Judging by what she tells the press, Great American Novelist Nell Zink writes her drafts in a matter of weeks. But that’s only a minor improvement on the thousands of aspiring writers who unite each year under the aegis of NaNoWriMo, or National Novel Writing Month, in order to produce a completed draft of a 50,000-word roman in the span of a calendar month. Drunk on a brew of productive fantasy and participatory euphoria — or maybe not — these writers, young and old, eschew the contemplative, laborious process of novel production in favor of the quick fix — at least for the month of November.
Now, it seems, even a month is too long and arduous. This week a young collective of writers, an unofficial offshoot of NaNoWriMo, aims to collaboratively produce a novel in just 75 minutes.
The project, titled “NaNoSessionMo,” will meet at Nine Worlds Geekfest — specifically, on August 8th at 1:30 PM in room Royal A at the Radisson Blu Edwardian Heathrow Hotel — where participants will band together, as ringleader Chris Farnell explains it, to put words “in sequential order to make a novel…[t]hat we’re then going to publish.”
Farnell and co. came up with the idea at last year’s Nine Worlds Geekfest, a self-described “multi-genre residential pop culture convention” that brings together like-minded attendees who are “not ashamed of the word geek.” The plan’s workability inspired Farnell to inaugurate the writing session this year.
According to the Guardian , the participants (there are about 50) will “spend about 45 minutes collaboratively hammering out a plot, characters and structure.” The following 30 minutes will be devoted to the production of one chapter per individual. The hope is that a readable novel will result, or at least a work of fiction that is “coherent, legible and [in] English.” There is no word yet on the novel’s intended style or genre, but given the authors’ unabashed geekery, it’s safe to say that it will be either science fiction or fantasy or a blend of the two.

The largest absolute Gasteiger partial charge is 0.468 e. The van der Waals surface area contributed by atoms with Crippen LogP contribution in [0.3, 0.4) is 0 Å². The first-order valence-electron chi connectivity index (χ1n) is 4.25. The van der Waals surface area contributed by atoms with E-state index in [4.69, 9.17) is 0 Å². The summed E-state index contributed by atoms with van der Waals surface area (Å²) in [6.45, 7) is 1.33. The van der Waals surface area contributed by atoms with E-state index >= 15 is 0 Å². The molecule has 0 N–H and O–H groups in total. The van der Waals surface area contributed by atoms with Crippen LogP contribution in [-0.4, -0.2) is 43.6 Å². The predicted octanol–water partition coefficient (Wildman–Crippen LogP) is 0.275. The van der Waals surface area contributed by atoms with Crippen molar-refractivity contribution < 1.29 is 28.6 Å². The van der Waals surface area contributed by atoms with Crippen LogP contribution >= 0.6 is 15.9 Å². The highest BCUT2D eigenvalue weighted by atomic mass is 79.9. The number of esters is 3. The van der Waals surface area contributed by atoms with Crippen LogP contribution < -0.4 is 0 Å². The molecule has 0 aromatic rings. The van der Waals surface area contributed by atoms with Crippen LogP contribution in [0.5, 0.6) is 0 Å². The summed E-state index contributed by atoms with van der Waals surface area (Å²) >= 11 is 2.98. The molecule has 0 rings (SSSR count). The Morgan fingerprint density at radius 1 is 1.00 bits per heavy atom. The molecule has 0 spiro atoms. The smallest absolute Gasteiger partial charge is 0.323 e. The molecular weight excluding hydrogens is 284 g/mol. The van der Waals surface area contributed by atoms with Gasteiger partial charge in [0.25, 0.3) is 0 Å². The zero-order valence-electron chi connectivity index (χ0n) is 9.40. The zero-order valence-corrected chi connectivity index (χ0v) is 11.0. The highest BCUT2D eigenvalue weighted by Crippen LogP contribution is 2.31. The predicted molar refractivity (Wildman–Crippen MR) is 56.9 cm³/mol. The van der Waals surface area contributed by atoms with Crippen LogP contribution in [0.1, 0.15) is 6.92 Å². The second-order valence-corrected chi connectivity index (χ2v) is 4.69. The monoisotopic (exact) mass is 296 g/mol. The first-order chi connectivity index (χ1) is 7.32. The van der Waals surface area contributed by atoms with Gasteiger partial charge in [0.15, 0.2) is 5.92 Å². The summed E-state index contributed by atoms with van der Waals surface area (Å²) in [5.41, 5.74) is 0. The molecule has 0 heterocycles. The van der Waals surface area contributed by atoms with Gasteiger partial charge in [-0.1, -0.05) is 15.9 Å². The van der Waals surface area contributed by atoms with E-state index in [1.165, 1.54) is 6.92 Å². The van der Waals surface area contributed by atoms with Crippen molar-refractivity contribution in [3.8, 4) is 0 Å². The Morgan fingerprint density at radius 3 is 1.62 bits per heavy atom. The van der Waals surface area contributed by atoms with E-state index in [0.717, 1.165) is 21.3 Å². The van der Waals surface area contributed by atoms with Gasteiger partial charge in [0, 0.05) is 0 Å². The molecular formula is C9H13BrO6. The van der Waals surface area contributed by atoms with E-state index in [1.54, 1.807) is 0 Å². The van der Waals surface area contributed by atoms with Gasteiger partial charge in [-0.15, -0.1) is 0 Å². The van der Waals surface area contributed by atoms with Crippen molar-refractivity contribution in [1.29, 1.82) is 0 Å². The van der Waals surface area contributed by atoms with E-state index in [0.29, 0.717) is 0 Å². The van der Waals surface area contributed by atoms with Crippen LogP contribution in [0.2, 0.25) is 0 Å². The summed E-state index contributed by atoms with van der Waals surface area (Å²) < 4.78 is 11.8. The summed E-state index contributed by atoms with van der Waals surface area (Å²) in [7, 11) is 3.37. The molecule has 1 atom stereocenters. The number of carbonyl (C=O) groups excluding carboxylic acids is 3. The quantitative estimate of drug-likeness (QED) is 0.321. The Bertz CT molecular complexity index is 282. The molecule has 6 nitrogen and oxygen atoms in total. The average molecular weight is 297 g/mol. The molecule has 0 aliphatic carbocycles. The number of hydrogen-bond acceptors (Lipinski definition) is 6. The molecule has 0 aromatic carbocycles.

What to make of the ever tinier chunks of time authors are willing to expend for the sake of fiction? Is NaNoSessionMo a vanity project born out of unfathomable laziness and indifference toward the value of artistic labor? Is it a writerly version of the Millennial Commune? Or is the “session” nothing more than the daydream afternoon of a cluster of geeks engaged a complicated, literary act of role playing? It’s hard to say.
One one hand, NaNoSessionMo recapitulates — in an innocent way — broader trends in publishing that rely on a new division of labor. Take, for example, Big Publishing’s recent love affair with the ghostwritten celebrity novel, which uses the bankable persona of a celebrity author — Zoella or the Jenner sisters — to sell ghostwritten fiction to a mass audience. It works, by the way. Zoella’s Girl, Online is the fastest selling debut novel of all time.
In other words, it doesn’t matter whether you split literary authorship into two or 50 parts — the idea is still the same. It’s still the expression of a willingness to trash conventional literary authorship in favor of reduced production time. And even if this group of writers sees the project merely as a side hustle, it’s still an extension of genre logic and fan fiction, both of which count on tropes and worlds as readymades — at least at their base. What else could allow for such a Fordist approach to the production of fiction?
In the long run, these modes of literary production risk transforming literature into what it shouldn’t be: alienated labor. How else to define the work of an assembly line “author” whose labor (writing a chapter) shares little relation to the final product (a novel)? It’s easy to imagine a future of the novel worthy of Damien Hirst’s studio, where the “literary author” conceptualizes a novel and then sets his grunts to work on each component of the thing.
But the point about Hirst brings me to another: the art world has been grappling with these ideas for decades — and especially in recent years. Within its major institutions, in its serious magazines and journals, and on its periphery, art-world discourse has challenged (or at least acknowledged) prevailing modes of artistic production. I point this out because the literary world, during the same years, has engaged in almost none of the same.
The point is that projects like NaNoSessionMo, even if they are lightly annoying, open up new ways of thinking about literary production, or at least they could lead to new lines of questioning about the way novels are made. Much in the same way, as Tobias Carroll points out at Hazlitt, an influx of two-author literary novels, like The New World by Eli Horowitz and Chris Adrian, is redistributing the boundaries of novel writing and form — and thereby revealing the relationship between how a novel is produced and the way it reads. Both cases show that far from dying or being dead, the literary author, in order to survive, must sometimes divide.